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Example Problem (2.63) A gas is compressed in a piston cylinder assembly form p 1 = 2 bar to p 2 = 8 bar, V 2 = 0.02 m 3 in a process during which the relation between pressure and volume is pV 1.3 = constant. The mass of the gas is 0.2 kg. If the specific internal energy of the gas increase by 50 kJ/kg during the process, deter the heat transfer in kJ. KE and PE changes are negligible. 15

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17 Example (2.70): A gas is contained in a vertical piston-cylinder assembly by a piston weighing 1000 lb f and having a face area of 12 in 2. The atmosphere exerts a pressure of 14.7 psi on the top of the piston. An electrical resistor transfers energy to the gas in the amount of 5 BTU as the elevation of the piston increases by 2 ft. The piston and cylinder are poor thermal conductors and friction can be neglected. Determine the change in internal energy of the gas, in BTU, assuming it is the only significant internal energy change of any component present. P atm =14.7 psi h = 2 ft A piston = 12 in 2 W piston = 1000 lb f W elec = - 5 BTU

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End of Lecture 03 Slides which follow show solutions to example problems 18

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Example (2.45): An oven wall consists of a 0.25 layer of steel ( S =8.7 BTU/(h ft o R) )and a layer of brick ( B =0.42 BTU/(h ft o R) ). At steady state, a temperature decrease of 1.2oF occurs through the steel layer. Inside the oven, the surface temperature of the steel is 540 o F. If the temperature of the outer wall of the brick must not exceed 105 o F, determine the minimum thickness of brick needed. 19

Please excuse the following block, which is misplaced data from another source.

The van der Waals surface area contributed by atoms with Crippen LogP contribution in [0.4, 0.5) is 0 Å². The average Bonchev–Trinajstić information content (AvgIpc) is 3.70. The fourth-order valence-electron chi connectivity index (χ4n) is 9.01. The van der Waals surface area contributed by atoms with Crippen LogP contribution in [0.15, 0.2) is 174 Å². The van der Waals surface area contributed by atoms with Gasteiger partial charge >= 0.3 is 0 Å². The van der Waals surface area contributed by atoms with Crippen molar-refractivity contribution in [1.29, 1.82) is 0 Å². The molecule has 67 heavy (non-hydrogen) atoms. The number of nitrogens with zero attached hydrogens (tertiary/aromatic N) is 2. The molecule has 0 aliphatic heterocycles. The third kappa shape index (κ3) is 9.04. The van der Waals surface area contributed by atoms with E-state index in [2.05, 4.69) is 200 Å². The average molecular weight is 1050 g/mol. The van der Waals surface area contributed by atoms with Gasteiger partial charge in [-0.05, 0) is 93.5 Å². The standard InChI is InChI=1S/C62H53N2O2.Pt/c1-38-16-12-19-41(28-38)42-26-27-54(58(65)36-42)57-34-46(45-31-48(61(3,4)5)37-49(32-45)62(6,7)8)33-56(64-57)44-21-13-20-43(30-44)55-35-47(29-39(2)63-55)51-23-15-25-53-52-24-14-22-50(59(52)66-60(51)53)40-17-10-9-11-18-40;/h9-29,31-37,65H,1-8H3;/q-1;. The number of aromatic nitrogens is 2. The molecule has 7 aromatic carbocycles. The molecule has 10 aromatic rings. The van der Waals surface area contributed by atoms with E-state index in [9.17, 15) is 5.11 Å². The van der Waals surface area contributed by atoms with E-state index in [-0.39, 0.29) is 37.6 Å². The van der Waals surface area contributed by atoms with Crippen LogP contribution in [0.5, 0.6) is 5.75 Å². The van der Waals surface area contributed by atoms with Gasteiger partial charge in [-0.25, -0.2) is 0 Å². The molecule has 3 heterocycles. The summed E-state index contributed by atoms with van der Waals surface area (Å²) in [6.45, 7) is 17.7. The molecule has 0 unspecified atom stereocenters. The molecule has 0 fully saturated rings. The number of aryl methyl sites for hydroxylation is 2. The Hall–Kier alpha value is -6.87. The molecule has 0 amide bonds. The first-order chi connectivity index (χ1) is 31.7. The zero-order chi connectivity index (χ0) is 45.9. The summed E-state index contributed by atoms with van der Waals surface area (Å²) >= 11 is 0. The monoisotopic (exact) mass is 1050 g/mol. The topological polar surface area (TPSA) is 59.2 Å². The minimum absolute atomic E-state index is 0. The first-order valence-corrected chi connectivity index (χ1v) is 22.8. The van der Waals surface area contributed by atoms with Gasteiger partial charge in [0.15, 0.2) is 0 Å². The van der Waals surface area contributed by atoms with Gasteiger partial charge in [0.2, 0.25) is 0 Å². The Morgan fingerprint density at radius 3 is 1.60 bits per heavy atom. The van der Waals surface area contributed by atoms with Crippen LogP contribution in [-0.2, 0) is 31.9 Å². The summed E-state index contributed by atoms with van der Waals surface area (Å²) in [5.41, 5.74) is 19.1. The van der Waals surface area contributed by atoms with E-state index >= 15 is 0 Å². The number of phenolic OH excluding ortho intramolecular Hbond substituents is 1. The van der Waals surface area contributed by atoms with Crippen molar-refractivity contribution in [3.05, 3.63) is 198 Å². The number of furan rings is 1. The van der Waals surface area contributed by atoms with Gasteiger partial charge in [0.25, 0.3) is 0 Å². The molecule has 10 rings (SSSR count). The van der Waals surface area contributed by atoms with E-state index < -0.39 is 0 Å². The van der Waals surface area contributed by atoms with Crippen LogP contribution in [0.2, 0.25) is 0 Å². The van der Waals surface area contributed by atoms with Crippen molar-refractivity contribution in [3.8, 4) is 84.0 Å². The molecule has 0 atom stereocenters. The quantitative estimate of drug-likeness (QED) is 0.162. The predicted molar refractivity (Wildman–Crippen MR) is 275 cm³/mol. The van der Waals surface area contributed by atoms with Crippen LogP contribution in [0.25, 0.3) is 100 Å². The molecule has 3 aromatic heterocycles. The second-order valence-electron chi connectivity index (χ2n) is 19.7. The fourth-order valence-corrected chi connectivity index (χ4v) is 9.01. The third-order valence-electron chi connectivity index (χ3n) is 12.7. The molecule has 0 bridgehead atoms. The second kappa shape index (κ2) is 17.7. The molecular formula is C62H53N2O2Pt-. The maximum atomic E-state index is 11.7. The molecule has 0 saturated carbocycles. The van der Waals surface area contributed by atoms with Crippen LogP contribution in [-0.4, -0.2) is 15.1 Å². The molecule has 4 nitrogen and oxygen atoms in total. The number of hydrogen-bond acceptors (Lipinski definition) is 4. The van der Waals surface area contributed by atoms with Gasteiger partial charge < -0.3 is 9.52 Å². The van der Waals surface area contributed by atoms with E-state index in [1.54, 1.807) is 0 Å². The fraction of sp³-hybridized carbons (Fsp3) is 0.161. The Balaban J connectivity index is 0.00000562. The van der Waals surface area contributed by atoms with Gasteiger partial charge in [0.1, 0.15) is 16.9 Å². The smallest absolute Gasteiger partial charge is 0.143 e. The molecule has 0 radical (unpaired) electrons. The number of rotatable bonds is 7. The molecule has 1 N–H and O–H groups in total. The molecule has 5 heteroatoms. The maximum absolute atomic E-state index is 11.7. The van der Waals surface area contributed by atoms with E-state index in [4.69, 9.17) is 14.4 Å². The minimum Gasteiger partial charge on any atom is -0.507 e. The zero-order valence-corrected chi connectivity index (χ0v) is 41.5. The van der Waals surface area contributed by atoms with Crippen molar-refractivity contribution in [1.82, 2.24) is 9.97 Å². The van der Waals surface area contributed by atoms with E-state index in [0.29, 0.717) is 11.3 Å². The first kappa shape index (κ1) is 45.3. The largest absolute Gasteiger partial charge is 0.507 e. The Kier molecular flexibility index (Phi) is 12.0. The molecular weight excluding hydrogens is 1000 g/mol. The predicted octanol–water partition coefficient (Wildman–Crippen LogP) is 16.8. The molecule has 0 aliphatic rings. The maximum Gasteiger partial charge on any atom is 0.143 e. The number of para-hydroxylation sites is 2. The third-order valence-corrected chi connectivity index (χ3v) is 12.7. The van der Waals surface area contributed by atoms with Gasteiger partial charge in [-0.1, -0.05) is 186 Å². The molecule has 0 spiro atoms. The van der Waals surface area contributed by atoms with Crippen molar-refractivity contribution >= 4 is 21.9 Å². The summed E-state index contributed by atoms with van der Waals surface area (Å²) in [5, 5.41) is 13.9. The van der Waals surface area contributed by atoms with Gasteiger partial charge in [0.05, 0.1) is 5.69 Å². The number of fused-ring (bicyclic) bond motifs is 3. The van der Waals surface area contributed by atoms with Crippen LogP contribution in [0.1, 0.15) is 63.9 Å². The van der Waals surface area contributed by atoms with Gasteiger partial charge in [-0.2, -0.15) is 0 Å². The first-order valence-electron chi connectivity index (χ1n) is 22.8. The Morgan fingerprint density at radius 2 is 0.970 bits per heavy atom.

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Solution to Example (2.45): 20 Heat flow rate through steel: Steady State Heat Flow: Both materials have the same cross sectional area here and the heat flow rate through each is the same.

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Solution to Example (2.45): 21 Therefore: and solving for L brick with κ Brick = 0.42 BTU/(h ft o R) κ Steel = 8.7 BTU/(h ft o R T i = 540 o F T m = o F T 0 = 105 o F and L Steel = 0.25 in … solve for L brick

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Solution to Example (2.45): 22 Therefore: